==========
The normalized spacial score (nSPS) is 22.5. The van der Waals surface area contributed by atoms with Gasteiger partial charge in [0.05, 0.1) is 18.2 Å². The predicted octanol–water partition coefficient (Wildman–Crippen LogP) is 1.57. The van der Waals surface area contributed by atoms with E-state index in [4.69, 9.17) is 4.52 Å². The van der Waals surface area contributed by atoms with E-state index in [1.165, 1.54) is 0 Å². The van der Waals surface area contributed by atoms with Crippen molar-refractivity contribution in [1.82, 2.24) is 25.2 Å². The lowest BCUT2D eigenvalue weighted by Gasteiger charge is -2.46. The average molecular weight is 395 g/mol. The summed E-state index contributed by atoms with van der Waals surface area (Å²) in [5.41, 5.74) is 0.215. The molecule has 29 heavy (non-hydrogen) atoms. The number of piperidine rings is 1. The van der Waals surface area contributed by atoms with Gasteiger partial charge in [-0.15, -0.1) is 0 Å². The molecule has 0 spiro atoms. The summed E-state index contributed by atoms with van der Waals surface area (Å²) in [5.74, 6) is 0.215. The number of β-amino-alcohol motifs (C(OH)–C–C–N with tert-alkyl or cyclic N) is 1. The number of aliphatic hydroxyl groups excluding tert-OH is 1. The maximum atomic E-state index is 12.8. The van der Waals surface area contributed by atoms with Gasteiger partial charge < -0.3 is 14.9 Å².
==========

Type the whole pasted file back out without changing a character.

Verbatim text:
The normalized spacial score (nSPS) is 22.5. The van der Waals surface area contributed by atoms with Gasteiger partial charge in [0.05, 0.1) is 18.2 Å². The predicted octanol–water partition coefficient (Wildman–Crippen LogP) is 1.57. The van der Waals surface area contributed by atoms with E-state index in [4.69, 9.17) is 4.52 Å². The van der Waals surface area contributed by atoms with E-state index in [1.165, 1.54) is 0 Å². The van der Waals surface area contributed by atoms with Crippen molar-refractivity contribution in [1.82, 2.24) is 25.2 Å². The lowest BCUT2D eigenvalue weighted by Gasteiger charge is -2.46. The average molecular weight is 395 g/mol. The summed E-state index contributed by atoms with van der Waals surface area (Å²) in [5.41, 5.74) is 0.215. The molecule has 29 heavy (non-hydrogen) atoms. The number of piperidine rings is 1. The van der Waals surface area contributed by atoms with Gasteiger partial charge in [-0.15, -0.1) is 0 Å². The molecule has 0 spiro atoms. The summed E-state index contributed by atoms with van der Waals surface area (Å²) in [5.74, 6) is 0.215. The number of β-amino-alcohol motifs (C(OH)–C–C–N with tert-alkyl or cyclic N) is 1. The number of aliphatic hydroxyl groups excluding tert-OH is 1. The maximum atomic E-state index is 12.8. The van der Waals surface area contributed by atoms with Gasteiger partial charge < -0.3 is 14.9 Å².